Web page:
(…)

    First and foremost, this is a collection of forward-moving and boundary-smashing presentations which defy categorization or determination. These are no butterflies pinned in a viewing cabinet: this is the total bright and breezy and carefree population of a huge butterfly garden, the humid air therein, the plants, the greenhouse itself, yes even the hortus as a whole – a biotope of uncharted possible musical species.”

  • Nieuwe Noten | Choosing Freedom & Recalcitrance

    Full review by Ben Taffijn.

    “Wat we op ‘Choosing Freedom’ horen is bijzonder gruizige elektronica, het soort geluiden dat je krijgt als de muziek gaat rondzingen. Aan alles hoor je dat het bewegen van de hand over die GEST precair is, het gaat, zo leert het ritmische ‘Scattered Perception’ ons bijvoorbeeld, om nauwkeurig doseren. Wat het album ook bijzonder maakt, is dat Petrovic, door de donkere klankwolken, het effectief inzetten van stilte en die gruizige structuur, spanning in zijn muziek weet te brengen. Vooral in ‘Emotional Manipulation’ is dat het geval, een titel die hij ongetwijfeld nog heeft overgehouden van  zijn studie psychologie. Daarnaast heeft dat kale, gruizige ook iets industrieels, alsof je je in een werkplaats bevindt.”

    • ENGLISH: “What we hear on ‘Choosing Freedom’ is very gritty electronics, the kind of sounds you get when the music starts to sing around. You can hear from everything that moving the hand over that GEST is precarious to dose accurately, something the rhythmic ” Scattered Perception’ teaches us for example. What also makes the album special is that Petrovic manages to bring tension to his music by the effective use of silence and gritty structures through the dark sound clouds. Especially in ‘Emotional Manipulation’ that’s the case , a title that undoubtedly emerged from his psychology studies. In addition, that bare grittiness also has something industrial, like being in a workshop.”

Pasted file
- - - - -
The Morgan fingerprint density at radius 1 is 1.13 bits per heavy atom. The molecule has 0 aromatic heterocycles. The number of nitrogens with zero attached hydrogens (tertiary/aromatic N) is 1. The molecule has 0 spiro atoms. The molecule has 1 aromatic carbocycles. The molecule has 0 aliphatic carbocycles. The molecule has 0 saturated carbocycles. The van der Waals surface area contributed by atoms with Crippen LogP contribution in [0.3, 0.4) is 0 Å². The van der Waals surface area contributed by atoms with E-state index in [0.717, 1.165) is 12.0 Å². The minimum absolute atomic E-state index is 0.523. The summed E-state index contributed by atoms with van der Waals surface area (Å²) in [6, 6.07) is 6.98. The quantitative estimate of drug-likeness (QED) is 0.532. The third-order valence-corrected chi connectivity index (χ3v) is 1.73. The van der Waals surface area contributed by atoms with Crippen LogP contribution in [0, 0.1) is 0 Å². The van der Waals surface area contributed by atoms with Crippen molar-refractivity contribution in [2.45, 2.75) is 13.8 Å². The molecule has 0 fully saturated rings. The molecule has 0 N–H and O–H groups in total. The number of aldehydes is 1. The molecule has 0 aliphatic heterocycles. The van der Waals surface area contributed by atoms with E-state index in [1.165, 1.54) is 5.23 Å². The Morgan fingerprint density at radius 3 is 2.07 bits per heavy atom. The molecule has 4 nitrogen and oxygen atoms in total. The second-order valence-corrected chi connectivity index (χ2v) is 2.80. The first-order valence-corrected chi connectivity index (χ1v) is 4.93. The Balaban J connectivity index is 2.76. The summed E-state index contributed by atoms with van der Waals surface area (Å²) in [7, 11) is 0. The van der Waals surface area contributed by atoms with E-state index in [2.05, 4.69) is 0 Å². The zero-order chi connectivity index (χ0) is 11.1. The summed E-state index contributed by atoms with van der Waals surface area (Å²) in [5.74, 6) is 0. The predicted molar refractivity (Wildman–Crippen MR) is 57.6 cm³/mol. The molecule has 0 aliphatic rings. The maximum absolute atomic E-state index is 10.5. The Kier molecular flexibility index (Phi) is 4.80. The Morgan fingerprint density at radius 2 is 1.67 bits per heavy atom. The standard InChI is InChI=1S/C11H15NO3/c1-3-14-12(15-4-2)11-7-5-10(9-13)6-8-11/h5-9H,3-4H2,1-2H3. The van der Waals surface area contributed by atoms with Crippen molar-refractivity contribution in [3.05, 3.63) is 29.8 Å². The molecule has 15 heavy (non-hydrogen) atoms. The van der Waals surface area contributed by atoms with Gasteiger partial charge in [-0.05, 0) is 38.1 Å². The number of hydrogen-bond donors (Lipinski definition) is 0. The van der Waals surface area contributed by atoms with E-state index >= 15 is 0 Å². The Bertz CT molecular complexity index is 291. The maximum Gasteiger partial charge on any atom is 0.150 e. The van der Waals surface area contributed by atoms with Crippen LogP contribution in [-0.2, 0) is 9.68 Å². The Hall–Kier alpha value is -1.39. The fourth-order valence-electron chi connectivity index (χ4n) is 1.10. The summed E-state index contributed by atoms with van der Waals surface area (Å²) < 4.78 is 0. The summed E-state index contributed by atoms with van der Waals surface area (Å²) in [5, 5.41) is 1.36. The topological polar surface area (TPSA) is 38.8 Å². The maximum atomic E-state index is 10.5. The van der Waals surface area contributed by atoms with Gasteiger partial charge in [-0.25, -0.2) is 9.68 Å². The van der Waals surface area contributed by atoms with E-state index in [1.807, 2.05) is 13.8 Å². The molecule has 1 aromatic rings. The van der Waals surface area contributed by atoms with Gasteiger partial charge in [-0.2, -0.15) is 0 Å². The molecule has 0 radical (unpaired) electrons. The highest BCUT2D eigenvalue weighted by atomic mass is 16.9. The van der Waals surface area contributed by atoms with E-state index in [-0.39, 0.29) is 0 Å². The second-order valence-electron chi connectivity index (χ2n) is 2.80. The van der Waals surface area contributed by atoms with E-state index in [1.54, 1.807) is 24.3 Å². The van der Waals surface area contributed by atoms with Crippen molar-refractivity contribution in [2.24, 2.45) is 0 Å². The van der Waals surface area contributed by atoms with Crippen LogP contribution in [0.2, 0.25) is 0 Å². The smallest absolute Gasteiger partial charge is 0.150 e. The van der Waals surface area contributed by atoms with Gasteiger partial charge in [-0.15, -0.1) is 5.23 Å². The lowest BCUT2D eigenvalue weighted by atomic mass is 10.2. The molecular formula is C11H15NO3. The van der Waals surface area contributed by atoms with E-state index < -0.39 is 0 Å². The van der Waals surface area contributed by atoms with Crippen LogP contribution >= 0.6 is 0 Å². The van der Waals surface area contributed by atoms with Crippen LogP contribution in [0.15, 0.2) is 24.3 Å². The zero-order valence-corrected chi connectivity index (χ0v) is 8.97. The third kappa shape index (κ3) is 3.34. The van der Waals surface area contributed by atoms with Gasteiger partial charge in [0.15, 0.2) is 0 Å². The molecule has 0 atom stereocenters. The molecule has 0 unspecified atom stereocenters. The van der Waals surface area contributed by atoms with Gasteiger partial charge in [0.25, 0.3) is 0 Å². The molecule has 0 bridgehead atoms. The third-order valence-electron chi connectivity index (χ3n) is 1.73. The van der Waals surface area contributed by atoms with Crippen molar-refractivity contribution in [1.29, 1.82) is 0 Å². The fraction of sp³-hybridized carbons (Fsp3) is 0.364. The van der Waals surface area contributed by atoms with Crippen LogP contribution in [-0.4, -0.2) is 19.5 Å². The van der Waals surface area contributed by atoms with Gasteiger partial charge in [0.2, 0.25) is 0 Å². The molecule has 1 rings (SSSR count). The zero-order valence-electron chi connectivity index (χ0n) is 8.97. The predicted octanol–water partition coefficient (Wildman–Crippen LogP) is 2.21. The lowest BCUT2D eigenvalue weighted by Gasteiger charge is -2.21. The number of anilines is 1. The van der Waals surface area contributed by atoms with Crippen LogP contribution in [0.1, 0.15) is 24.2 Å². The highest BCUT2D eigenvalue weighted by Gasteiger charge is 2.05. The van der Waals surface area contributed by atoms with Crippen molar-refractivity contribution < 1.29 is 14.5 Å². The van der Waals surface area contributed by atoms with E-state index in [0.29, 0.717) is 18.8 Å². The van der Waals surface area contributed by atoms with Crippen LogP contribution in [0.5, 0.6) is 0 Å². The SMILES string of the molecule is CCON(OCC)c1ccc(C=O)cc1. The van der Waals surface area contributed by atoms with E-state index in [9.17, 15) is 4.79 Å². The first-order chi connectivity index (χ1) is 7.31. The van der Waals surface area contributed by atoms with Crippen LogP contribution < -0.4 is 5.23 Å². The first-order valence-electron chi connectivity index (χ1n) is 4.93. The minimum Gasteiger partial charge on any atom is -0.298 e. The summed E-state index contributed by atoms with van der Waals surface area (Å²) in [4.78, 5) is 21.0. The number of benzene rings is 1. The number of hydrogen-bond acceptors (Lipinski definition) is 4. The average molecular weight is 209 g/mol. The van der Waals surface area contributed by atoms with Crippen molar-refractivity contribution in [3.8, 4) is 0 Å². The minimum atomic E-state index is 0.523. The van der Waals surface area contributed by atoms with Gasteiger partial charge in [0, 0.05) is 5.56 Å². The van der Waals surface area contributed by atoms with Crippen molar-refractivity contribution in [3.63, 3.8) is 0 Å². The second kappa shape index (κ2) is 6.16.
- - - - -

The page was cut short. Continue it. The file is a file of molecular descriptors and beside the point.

• Vital Weekly | Ob-literate

    Full review on Vital Weekly 1166, by DM.

    “Instead we are confronted with a static and massive presence of sound; a radical and dark work with a sometimes-frightening effect. The solo voices move in a distance, what gives a strong impression of an enormous room or space. There is something static in this work. Long linear moving abstract electronic sounds, or long sustained organ sound, are interspersed with other sounds and cracks. The five voices dwell around as lost lonesome souls in this enormous spatial emptiness. This is music with an enormous emotional and disorientating impact.”

     

  • Musik An Sich | Ob-literate

    Full review by Wolfgang Kabsch.

    “Das hier ist ganz harter Tobak. Musikfreunde, die schon mal mit Scott Walker und Ähnlichem in Kontakt gekommen sind, sollten mal ein Ohr wagen. Für einen Einsteiger ist dieses Werk eher nicht geeignet.”

    • ENGLISH: “This is very hard stuff here. Music lovers who have already come into contact with Scott Walker and the like should venture forth. This work is not really suitable for a beginner.”
  • Yeah I Know It Sucks | Ob-literate

    Full review, by Kaino Buko.

    “Odd? Yes, but it is a oddness that is most surreal, music that comes at you like collages of voices and sounds, as if we are hearing multiple speakers in a museum-like environment after the lucid drugs kicked in. The walls have been melting, paintings might transform and the floor is all wobbly; it might make a sane person slightly paranoid, a intellectual stroke his or her chin & crazy people like (I presume) you and me a little bit more sane?”

  • Gonzo (circus) | dp[a] + hsh

    Full review by Maarten Schermer. 

    “Fraai, en het maakt nieuwsgierig naar de dansperformance waar ze voor gemaakt werden, hoewel ook die wel eens zeer beklemmend zou kunnen zijn.”

    • ENGLISH: “Beautiful, and it makes you curious about the dance performance they were made for, although that could also be very oppressive.”